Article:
Monthly Archive: February 2018
Guest blog written by Environmental Visual Communication student Ursula McClintock
In some Indigenous communities around the world, whaling is as much a part of their tradition as my family’s turkey dinner at Thanksgiving and Christmas. Whale hunting has played an integral role in feeding Inuit communities for millennia. Bowhead whales, among many other species of whales, were hunted to near extinction at the turn of the 20th century. Yet more often than not, Indigenous communities are cast in the same light as the commercial groups that are responsible for the near collapse of populations of these iconic marine animals.
Ridge tile with a dog
Moulded earthenware, glaze
Ming-Qing Dynasty (17th-19th century)
The George Crofts Collection
By Kara Ma
ROM Natural History staff often receive specimens for identification.
In entomology, they frequently receive and identify common household pests, however, they recently received something a little bit more unusual. A community centre in the city, operating an Aquaponics lab, sent in a sample of some tiny, mysterious critters they found on the roots of their plants. Concerned they may be causing the plants harm, they were hoping the staff at the ROM could give them some insight as to what they were.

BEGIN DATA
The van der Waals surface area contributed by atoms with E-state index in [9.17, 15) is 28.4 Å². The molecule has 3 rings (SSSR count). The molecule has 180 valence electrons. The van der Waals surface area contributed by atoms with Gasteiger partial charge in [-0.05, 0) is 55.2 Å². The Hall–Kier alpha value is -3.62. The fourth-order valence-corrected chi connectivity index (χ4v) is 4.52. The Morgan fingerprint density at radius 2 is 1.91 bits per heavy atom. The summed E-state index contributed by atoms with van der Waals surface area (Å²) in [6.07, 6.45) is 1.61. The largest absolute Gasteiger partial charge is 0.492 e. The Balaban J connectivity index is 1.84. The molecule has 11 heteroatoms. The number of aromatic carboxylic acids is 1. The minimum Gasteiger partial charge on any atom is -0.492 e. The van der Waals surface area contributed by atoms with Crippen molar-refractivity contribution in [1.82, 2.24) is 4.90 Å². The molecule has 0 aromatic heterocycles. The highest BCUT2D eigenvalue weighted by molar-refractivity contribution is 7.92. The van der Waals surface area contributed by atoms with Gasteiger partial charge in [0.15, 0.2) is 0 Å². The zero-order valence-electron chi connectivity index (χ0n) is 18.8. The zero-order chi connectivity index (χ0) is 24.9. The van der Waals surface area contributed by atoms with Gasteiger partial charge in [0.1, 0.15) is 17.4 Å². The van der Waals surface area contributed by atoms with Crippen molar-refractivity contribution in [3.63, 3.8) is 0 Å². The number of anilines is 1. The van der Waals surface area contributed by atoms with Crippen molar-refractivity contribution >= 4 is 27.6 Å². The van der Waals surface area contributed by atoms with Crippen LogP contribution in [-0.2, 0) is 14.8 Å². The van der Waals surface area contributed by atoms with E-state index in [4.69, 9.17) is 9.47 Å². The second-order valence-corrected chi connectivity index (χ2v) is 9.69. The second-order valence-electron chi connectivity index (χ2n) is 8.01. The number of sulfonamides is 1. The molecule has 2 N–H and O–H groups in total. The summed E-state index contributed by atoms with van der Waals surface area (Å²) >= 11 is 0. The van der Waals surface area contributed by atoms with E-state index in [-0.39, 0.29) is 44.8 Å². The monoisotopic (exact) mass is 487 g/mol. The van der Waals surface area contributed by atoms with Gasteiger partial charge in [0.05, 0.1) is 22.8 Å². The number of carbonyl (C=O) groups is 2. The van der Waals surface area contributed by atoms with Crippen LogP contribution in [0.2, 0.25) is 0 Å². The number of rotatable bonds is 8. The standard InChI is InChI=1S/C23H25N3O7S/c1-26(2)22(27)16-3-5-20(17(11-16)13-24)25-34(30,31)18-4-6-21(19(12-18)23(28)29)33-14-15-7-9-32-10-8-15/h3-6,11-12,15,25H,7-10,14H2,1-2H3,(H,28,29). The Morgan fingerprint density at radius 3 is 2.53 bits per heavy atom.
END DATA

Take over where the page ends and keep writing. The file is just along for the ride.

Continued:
Guest blog written by Environmental Visual Communication student Fenella Hood
When Rebecca Rose left her home in Leslieville and moved her three young children to the quaint village of Lakefield, she felt secure in the belief that she was improving their lot in life. Then one day a notice was slipped through her door from the Township of Selwyn announcing her next-door neighbour's severance application to build a second house and increase his selling power. His small corner lot boasts a stand of seven mature trees that will need to be cut down to make room for the build. “It felt like being kicked in the stomach. I don't want those trees to die, and I don't want to tell my kids.”
As part of a special exhibition entitled Collections of the Wu Family From Suzhou in the Qing Dynasty (December 16, 2017, to March 11, 2018), the Royal Ontario Museum lent 28 Chinese jades to the Suzhou Museum. This exhibition, curated by the Suzhou Museum, constitutes the second in the series of Suzhou Collectors from the Qing dynasty. The ROM is amongst several lenders that contributed to this special exhibition.